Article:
If you have been following my reviews of Initial D, then you know I always give the music and voice acting a 10/10. The voice cast is still the same and still bring their respective qualities to the same excellent performance they always have. Takumi is becoming nearly as articulate is Ryosuke and Miki Shinichiro does a great job of giving us that. The new voice actors also do a great job of capturing their characters. The music, the reason why I became an Initial D fan, is still unchanged. MOVE still does the songs though the hook is more of heavy guitars which perfectly reflects the more intense atmosphere of this installment. And if there is just one song that justifies my perfect score, it is the song “Wait for You” the Dancefloor mix by Ace from episode 11. It is just an amazing song you just have to hear. I can listen to this song over and over. It’s that song that makes you wish you were with that special someone in your life and it fits the mood of when the song was used. It is probably on my top 10 Initial D songs if i were to make one. So look that song up when you can I promise you’ll love it.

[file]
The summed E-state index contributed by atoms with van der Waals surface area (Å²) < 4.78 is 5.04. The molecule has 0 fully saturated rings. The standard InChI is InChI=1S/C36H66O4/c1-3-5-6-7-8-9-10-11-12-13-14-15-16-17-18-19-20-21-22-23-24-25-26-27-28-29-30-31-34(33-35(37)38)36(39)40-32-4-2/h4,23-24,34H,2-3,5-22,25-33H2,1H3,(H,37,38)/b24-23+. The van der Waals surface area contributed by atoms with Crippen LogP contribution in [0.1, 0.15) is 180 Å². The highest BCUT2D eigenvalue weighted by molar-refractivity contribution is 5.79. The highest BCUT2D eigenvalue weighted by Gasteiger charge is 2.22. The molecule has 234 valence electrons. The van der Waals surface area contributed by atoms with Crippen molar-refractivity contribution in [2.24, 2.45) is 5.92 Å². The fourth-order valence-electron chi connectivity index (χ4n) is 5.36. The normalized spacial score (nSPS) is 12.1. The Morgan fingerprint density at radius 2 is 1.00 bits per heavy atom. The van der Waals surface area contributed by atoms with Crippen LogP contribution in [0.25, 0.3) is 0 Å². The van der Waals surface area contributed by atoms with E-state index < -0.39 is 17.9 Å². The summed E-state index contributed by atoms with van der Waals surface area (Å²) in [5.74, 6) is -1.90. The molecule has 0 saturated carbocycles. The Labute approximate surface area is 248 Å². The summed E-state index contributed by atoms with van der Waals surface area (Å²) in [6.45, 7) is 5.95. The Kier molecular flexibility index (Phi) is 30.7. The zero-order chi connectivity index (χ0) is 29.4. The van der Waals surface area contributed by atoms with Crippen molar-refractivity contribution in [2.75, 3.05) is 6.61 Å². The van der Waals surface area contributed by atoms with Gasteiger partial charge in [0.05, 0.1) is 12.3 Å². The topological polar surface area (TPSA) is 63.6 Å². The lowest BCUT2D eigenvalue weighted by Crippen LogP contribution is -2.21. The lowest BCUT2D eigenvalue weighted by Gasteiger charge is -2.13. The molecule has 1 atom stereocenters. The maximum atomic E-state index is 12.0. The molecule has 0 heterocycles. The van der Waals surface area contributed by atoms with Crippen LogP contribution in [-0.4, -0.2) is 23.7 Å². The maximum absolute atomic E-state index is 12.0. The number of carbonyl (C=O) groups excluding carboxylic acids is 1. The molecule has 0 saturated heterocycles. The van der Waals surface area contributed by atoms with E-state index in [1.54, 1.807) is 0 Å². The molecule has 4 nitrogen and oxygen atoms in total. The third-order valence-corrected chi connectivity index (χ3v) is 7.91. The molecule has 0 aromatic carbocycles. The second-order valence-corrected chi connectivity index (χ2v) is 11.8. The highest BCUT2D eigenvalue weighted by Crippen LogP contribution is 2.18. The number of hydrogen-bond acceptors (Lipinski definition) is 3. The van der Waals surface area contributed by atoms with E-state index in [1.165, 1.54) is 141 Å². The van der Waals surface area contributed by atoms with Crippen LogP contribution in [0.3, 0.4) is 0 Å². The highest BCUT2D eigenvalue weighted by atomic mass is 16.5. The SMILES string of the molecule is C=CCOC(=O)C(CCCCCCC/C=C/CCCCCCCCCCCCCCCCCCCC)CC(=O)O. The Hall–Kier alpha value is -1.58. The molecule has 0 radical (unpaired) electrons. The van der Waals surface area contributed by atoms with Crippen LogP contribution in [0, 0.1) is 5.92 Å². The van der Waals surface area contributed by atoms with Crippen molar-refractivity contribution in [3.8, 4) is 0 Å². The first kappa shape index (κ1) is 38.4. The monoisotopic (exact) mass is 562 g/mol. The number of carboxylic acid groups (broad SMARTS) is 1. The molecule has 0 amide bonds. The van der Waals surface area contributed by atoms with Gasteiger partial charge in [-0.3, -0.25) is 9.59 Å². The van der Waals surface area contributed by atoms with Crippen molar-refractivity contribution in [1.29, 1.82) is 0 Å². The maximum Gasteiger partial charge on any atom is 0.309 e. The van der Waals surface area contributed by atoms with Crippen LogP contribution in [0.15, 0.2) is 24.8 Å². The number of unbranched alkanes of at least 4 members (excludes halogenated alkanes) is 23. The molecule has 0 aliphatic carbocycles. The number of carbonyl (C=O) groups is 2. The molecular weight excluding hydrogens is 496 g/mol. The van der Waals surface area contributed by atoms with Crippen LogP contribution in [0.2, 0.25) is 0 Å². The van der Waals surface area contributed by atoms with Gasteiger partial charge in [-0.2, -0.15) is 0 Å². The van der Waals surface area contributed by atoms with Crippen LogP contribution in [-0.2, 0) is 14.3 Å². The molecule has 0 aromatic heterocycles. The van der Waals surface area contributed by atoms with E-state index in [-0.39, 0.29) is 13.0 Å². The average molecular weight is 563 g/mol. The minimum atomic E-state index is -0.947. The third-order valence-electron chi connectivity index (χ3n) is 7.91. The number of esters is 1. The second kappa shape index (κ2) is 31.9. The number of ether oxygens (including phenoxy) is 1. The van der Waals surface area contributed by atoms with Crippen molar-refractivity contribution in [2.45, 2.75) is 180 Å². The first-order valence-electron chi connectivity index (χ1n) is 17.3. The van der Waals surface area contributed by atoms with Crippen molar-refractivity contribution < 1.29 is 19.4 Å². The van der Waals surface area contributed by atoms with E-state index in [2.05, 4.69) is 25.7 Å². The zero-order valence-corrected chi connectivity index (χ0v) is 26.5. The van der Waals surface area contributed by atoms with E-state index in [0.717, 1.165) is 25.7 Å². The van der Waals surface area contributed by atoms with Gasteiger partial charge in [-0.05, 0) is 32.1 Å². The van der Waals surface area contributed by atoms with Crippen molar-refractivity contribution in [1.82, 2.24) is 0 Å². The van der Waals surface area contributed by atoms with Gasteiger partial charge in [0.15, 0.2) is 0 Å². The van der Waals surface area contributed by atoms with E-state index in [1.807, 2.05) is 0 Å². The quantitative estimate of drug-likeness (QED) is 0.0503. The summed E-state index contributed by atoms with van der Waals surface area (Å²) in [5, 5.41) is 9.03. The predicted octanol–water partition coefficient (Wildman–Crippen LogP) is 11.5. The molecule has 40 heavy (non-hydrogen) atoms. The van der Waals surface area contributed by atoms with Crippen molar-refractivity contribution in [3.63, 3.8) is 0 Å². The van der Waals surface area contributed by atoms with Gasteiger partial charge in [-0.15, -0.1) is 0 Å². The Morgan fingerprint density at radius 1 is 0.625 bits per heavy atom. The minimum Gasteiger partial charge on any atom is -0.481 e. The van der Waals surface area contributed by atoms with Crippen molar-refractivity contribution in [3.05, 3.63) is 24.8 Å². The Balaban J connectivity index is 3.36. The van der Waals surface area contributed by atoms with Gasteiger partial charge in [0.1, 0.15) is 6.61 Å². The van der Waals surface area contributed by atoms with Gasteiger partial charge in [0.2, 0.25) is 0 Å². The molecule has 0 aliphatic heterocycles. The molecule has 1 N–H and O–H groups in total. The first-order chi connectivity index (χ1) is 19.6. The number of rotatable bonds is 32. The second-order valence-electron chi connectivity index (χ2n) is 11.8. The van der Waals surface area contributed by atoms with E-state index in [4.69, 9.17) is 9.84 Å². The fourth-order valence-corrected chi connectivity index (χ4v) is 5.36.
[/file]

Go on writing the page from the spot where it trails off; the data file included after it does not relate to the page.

And the ending of the series perfectly sets up the last stage.
Reviewer’s Rating: 9